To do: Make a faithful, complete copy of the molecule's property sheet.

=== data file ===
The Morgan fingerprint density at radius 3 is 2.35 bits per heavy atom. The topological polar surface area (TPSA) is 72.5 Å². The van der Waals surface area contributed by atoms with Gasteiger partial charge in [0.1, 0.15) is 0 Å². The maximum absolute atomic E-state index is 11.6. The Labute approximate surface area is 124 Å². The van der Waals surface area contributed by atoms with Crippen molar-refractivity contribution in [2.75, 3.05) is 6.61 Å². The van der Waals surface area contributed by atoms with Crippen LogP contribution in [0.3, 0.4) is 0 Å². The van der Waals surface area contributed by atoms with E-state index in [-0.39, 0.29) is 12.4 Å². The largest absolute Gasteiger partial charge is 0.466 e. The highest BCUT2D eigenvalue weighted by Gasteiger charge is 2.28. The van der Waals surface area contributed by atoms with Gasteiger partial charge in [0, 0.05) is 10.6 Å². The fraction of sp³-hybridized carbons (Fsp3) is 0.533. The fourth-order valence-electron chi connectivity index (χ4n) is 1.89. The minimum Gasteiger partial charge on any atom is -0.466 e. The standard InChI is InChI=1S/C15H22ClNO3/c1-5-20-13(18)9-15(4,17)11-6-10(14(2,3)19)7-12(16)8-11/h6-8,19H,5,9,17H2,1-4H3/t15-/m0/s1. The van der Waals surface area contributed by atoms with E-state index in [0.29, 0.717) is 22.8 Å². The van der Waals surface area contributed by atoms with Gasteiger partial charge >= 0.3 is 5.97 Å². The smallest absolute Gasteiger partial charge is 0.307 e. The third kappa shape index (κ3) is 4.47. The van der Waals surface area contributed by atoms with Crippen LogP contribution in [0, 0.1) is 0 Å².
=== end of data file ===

The Morgan fingerprint density at radius 3 is 2.35 bits per heavy atom. The topological polar surface area (TPSA) is 72.5 Å². The van der Waals surface area contributed by atoms with Gasteiger partial charge in [0.1, 0.15) is 0 Å². The maximum absolute atomic E-state index is 11.6. The Labute approximate surface area is 124 Å². The van der Waals surface area contributed by atoms with Crippen molar-refractivity contribution in [2.75, 3.05) is 6.61 Å². The van der Waals surface area contributed by atoms with Crippen LogP contribution in [0.3, 0.4) is 0 Å². The van der Waals surface area contributed by atoms with E-state index in [-0.39, 0.29) is 12.4 Å². The largest absolute Gasteiger partial charge is 0.466 e. The highest BCUT2D eigenvalue weighted by Gasteiger charge is 2.28. The van der Waals surface area contributed by atoms with Gasteiger partial charge in [0, 0.05) is 10.6 Å². The fraction of sp³-hybridized carbons (Fsp3) is 0.533. The fourth-order valence-electron chi connectivity index (χ4n) is 1.89. The minimum Gasteiger partial charge on any atom is -0.466 e. The standard InChI is InChI=1S/C15H22ClNO3/c1-5-20-13(18)9-15(4,17)11-6-10(14(2,3)19)7-12(16)8-11/h6-8,19H,5,9,17H2,1-4H3/t15-/m0/s1. The van der Waals surface area contributed by atoms with E-state index in [0.29, 0.717) is 22.8 Å². The van der Waals surface area contributed by atoms with Gasteiger partial charge >= 0.3 is 5.97 Å². The smallest absolute Gasteiger partial charge is 0.307 e. The third kappa shape index (κ3) is 4.47. The van der Waals surface area contributed by atoms with Crippen LogP contribution in [0, 0.1) is 0 Å².